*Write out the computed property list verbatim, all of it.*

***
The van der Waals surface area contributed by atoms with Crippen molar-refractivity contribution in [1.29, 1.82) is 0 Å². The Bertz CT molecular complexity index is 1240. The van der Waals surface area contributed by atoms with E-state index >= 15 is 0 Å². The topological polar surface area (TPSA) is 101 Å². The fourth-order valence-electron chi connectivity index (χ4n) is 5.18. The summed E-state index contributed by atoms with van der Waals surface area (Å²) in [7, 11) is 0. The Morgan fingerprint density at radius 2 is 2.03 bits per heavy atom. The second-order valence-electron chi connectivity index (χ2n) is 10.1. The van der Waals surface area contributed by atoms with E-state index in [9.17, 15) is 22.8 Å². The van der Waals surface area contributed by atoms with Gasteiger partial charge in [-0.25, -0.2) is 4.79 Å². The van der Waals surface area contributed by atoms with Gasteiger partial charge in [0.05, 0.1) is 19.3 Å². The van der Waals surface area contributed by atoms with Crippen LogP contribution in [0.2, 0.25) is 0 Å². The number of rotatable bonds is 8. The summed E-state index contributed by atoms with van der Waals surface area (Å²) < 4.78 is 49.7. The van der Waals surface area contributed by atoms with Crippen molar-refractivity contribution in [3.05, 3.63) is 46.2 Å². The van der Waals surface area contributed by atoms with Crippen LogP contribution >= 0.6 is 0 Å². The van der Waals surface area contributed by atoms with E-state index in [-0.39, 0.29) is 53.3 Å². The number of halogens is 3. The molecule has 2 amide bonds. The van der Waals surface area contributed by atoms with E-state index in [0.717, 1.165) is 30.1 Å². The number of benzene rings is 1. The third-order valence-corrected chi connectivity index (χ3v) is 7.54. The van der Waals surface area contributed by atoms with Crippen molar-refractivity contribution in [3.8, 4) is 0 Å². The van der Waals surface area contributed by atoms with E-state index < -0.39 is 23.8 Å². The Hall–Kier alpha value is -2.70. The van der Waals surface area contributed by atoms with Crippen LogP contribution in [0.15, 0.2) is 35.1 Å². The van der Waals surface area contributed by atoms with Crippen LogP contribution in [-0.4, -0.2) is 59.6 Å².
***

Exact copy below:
The van der Waals surface area contributed by atoms with Crippen molar-refractivity contribution in [1.29, 1.82) is 0 Å². The Bertz CT molecular complexity index is 1240. The van der Waals surface area contributed by atoms with E-state index >= 15 is 0 Å². The topological polar surface area (TPSA) is 101 Å². The fourth-order valence-electron chi connectivity index (χ4n) is 5.18. The summed E-state index contributed by atoms with van der Waals surface area (Å²) in [7, 11) is 0. The Morgan fingerprint density at radius 2 is 2.03 bits per heavy atom. The second-order valence-electron chi connectivity index (χ2n) is 10.1. The van der Waals surface area contributed by atoms with E-state index in [9.17, 15) is 22.8 Å². The van der Waals surface area contributed by atoms with Gasteiger partial charge in [-0.25, -0.2) is 4.79 Å². The van der Waals surface area contributed by atoms with Gasteiger partial charge in [0.05, 0.1) is 19.3 Å². The van der Waals surface area contributed by atoms with Crippen LogP contribution in [0.2, 0.25) is 0 Å². The number of rotatable bonds is 8. The summed E-state index contributed by atoms with van der Waals surface area (Å²) < 4.78 is 49.7. The van der Waals surface area contributed by atoms with Crippen molar-refractivity contribution in [3.05, 3.63) is 46.2 Å². The van der Waals surface area contributed by atoms with Crippen LogP contribution >= 0.6 is 0 Å². The van der Waals surface area contributed by atoms with E-state index in [-0.39, 0.29) is 53.3 Å². The number of halogens is 3. The molecule has 2 amide bonds. The van der Waals surface area contributed by atoms with E-state index in [0.717, 1.165) is 30.1 Å². The number of benzene rings is 1. The third-order valence-corrected chi connectivity index (χ3v) is 7.54. The van der Waals surface area contributed by atoms with Crippen molar-refractivity contribution in [3.8, 4) is 0 Å². The van der Waals surface area contributed by atoms with E-state index < -0.39 is 23.8 Å². The Hall–Kier alpha value is -2.70. The van der Waals surface area contributed by atoms with Crippen LogP contribution in [0.15, 0.2) is 35.1 Å². The van der Waals surface area contributed by atoms with Crippen LogP contribution in [-0.4, -0.2) is 59.6 Å².